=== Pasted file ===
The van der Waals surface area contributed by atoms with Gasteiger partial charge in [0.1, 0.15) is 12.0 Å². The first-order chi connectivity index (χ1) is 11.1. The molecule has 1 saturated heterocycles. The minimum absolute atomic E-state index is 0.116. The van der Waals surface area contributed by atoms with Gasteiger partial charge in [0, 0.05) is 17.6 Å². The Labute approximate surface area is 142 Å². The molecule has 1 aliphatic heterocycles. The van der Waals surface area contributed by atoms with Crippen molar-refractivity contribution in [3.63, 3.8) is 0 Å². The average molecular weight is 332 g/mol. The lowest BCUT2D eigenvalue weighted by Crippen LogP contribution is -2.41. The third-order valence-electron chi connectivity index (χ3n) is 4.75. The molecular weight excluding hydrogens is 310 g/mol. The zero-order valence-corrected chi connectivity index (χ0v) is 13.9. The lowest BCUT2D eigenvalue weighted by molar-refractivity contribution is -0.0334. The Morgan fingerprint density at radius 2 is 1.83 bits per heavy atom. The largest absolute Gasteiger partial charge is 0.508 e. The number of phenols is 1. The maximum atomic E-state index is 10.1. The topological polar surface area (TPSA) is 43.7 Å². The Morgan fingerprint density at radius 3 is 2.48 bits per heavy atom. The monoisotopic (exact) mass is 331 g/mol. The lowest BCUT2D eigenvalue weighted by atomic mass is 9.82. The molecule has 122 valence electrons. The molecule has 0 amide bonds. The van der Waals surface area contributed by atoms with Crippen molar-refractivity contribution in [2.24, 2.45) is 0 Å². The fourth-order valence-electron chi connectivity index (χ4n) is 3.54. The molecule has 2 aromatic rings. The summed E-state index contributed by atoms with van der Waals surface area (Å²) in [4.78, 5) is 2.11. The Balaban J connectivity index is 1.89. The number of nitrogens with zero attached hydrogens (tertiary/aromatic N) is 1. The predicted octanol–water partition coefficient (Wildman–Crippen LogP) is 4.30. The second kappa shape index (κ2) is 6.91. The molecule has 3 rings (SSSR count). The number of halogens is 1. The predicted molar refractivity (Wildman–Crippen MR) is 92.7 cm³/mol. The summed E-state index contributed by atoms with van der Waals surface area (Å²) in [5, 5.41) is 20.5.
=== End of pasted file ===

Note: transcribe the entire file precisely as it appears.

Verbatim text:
The van der Waals surface area contributed by atoms with Gasteiger partial charge in [0.1, 0.15) is 12.0 Å². The first-order chi connectivity index (χ1) is 11.1. The molecule has 1 saturated heterocycles. The minimum absolute atomic E-state index is 0.116. The van der Waals surface area contributed by atoms with Gasteiger partial charge in [0, 0.05) is 17.6 Å². The Labute approximate surface area is 142 Å². The molecule has 1 aliphatic heterocycles. The van der Waals surface area contributed by atoms with Crippen molar-refractivity contribution in [3.63, 3.8) is 0 Å². The average molecular weight is 332 g/mol. The lowest BCUT2D eigenvalue weighted by Crippen LogP contribution is -2.41. The third-order valence-electron chi connectivity index (χ3n) is 4.75. The molecular weight excluding hydrogens is 310 g/mol. The zero-order valence-corrected chi connectivity index (χ0v) is 13.9. The lowest BCUT2D eigenvalue weighted by molar-refractivity contribution is -0.0334. The Morgan fingerprint density at radius 2 is 1.83 bits per heavy atom. The largest absolute Gasteiger partial charge is 0.508 e. The number of phenols is 1. The maximum atomic E-state index is 10.1. The topological polar surface area (TPSA) is 43.7 Å². The Morgan fingerprint density at radius 3 is 2.48 bits per heavy atom. The monoisotopic (exact) mass is 331 g/mol. The lowest BCUT2D eigenvalue weighted by atomic mass is 9.82. The molecule has 122 valence electrons. The molecule has 0 amide bonds. The van der Waals surface area contributed by atoms with Crippen molar-refractivity contribution in [2.24, 2.45) is 0 Å². The fourth-order valence-electron chi connectivity index (χ4n) is 3.54. The molecule has 2 aromatic rings. The summed E-state index contributed by atoms with van der Waals surface area (Å²) in [4.78, 5) is 2.11. The Balaban J connectivity index is 1.89. The number of nitrogens with zero attached hydrogens (tertiary/aromatic N) is 1. The predicted octanol–water partition coefficient (Wildman–Crippen LogP) is 4.30. The second kappa shape index (κ2) is 6.91. The molecule has 3 rings (SSSR count). The number of halogens is 1. The predicted molar refractivity (Wildman–Crippen MR) is 92.7 cm³/mol. The summed E-state index contributed by atoms with van der Waals surface area (Å²) in [5, 5.41) is 20.5.